On Friday the Far Eastern Medical Catastrophes Centre sent from Khabarovsk (the centre of the Khabarovsk Territory) a special plane with a team of medical workers and the necessary medical apparatuses on board to Sovetskaya Gavan on the Tatar Strait to save the life of a man attacked by a taiga tick, reported Anatoly Arkhipov, deputy chief physician of the centre.
"I regret to say that the situation is typical," said Anatol Arkhipov. "A 44-year-old man brought home from a walk in the taiga a tick that had attached itself to his leg, thrown it off and crushed it, in the hope that everything would eventually be fine. Alas, sever0al days later he began to feel bad and fainted. Local medical workers requested Khabarovsk for help." Three days ago, he went on, emergency aid had to be sent to the Berezovoi settlement on the Baikal Amur railway and the patient, who was diagnosed to have developed encephalitis, had to be taken by a special helicopter flight to the Professor Sergeyev clinical hospital where there is the necessary sophisticated apparatuses and competent physicians.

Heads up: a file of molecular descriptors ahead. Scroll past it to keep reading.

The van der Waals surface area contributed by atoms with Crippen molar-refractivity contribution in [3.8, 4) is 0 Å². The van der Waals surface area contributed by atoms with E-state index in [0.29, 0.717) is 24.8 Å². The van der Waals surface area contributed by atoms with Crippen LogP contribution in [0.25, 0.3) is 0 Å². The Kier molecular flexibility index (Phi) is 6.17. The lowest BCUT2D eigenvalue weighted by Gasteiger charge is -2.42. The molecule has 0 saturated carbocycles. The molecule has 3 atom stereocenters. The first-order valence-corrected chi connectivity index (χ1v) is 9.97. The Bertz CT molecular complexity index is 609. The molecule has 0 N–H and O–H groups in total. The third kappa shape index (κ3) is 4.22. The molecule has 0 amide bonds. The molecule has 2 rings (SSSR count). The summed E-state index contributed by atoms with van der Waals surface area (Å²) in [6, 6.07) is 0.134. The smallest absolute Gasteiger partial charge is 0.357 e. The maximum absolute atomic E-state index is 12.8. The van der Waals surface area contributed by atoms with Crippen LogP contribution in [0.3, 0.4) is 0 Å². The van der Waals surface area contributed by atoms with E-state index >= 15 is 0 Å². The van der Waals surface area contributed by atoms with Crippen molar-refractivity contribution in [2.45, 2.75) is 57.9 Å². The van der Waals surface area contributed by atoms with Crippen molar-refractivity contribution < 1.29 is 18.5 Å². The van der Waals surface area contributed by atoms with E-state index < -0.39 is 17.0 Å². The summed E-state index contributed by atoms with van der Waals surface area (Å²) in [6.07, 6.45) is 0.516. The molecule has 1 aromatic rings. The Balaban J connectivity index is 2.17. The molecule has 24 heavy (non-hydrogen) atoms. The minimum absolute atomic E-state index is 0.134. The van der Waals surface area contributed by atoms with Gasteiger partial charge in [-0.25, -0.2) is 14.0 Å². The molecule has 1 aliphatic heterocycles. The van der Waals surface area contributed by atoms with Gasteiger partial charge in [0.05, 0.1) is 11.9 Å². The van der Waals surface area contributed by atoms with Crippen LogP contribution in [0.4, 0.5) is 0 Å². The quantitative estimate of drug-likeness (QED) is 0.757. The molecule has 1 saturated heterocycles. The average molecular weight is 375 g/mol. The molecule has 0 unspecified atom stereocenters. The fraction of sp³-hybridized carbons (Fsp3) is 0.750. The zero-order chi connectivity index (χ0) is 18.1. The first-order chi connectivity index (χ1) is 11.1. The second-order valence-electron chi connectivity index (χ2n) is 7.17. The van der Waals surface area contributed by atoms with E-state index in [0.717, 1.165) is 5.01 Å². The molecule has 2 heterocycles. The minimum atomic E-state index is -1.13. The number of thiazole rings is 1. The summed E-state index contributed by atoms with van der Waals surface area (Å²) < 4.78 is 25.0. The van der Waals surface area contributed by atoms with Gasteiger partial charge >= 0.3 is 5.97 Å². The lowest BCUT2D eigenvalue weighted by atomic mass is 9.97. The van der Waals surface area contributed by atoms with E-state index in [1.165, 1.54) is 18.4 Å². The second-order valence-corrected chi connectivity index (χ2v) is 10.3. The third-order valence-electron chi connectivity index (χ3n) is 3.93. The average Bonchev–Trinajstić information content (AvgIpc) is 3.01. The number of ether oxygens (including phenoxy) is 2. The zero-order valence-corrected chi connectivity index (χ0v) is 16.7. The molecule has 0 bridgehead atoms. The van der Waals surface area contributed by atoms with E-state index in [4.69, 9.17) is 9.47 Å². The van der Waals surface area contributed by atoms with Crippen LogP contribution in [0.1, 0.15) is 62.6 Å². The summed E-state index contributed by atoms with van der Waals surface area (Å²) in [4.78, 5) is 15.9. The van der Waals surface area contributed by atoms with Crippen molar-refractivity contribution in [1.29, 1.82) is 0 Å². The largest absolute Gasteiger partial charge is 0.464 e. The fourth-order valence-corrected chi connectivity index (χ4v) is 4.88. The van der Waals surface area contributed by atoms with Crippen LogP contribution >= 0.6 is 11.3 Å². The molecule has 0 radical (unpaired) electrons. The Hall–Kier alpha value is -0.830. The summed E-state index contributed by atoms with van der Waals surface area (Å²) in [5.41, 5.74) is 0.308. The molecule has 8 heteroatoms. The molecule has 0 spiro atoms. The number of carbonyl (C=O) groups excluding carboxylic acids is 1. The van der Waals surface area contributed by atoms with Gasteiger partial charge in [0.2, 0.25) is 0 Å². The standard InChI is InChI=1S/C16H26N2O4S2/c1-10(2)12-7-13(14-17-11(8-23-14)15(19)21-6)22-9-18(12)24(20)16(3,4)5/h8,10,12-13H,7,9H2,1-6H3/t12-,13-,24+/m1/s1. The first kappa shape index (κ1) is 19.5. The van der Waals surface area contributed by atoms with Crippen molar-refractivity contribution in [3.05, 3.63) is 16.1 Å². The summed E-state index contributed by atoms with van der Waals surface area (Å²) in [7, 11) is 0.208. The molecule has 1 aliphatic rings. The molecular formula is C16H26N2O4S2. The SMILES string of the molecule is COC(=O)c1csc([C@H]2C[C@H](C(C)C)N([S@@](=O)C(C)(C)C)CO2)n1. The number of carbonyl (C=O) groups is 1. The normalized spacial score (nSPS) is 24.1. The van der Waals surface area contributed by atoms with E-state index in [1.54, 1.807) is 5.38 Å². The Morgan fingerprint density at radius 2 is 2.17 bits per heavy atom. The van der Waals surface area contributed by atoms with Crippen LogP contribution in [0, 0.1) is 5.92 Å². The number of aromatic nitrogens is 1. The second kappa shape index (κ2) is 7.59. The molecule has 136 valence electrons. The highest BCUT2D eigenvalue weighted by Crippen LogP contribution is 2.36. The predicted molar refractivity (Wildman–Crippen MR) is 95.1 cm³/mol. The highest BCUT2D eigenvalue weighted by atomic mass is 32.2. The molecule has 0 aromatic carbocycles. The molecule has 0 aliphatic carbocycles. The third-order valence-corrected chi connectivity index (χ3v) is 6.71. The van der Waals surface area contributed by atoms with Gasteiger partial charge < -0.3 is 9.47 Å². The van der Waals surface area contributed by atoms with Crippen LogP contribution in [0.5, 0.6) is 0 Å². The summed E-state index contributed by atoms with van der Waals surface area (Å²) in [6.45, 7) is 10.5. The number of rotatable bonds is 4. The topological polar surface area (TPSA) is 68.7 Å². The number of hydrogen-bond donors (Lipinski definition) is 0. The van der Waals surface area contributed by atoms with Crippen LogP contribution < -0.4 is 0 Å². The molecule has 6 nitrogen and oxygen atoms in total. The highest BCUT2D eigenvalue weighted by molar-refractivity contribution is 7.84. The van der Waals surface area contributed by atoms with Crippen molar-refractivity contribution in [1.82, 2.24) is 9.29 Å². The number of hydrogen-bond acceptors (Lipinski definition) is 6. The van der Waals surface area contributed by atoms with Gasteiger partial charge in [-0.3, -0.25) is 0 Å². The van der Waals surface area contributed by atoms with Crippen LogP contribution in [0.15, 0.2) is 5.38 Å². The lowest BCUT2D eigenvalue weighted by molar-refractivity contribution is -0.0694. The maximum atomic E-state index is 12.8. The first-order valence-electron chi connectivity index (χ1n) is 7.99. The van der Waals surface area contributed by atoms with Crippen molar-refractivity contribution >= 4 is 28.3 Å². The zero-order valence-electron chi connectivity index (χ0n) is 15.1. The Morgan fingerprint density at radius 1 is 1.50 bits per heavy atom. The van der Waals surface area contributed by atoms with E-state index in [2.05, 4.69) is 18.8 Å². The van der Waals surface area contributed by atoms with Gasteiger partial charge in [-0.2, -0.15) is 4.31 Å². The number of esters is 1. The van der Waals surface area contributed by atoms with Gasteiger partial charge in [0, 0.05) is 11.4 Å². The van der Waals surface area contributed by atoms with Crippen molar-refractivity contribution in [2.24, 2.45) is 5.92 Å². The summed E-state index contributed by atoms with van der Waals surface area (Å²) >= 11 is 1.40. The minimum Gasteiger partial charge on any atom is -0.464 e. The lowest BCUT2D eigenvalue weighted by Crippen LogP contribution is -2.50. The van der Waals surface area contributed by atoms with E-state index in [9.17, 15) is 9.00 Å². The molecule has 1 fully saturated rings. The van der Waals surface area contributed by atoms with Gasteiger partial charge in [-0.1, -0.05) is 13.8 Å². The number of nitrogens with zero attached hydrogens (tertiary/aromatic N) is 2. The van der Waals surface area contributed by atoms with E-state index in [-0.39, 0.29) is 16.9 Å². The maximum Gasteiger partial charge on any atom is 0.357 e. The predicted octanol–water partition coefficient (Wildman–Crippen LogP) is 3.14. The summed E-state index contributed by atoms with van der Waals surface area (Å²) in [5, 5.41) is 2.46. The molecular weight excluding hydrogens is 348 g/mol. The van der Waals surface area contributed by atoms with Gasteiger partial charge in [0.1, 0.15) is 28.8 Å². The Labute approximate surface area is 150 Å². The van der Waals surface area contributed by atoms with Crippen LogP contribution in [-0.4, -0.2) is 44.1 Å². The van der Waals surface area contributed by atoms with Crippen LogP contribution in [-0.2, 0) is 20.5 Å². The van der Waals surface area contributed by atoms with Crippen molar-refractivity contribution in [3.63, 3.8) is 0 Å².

Six people who had been bitten by an encephalitis tick are currently in the hospital's extensive care ward. All of them are in a very grave state, receiving all the medical assistance they need. During the current summer more than 100 people attacked by ticks have already been saved at the hospital, although three have died. Grave consequences of the disease, as a rule, await those who have ignored anti-encephalitis vaccinations.
Mysterious philanthropist, Rustem Magdeev, had agreed, at his own expense, to donate a sculpture of Rudolf Nureyev, made by Russian sculptor Zurab Tsereteli, to the Kazan Opera and Ballet Theatre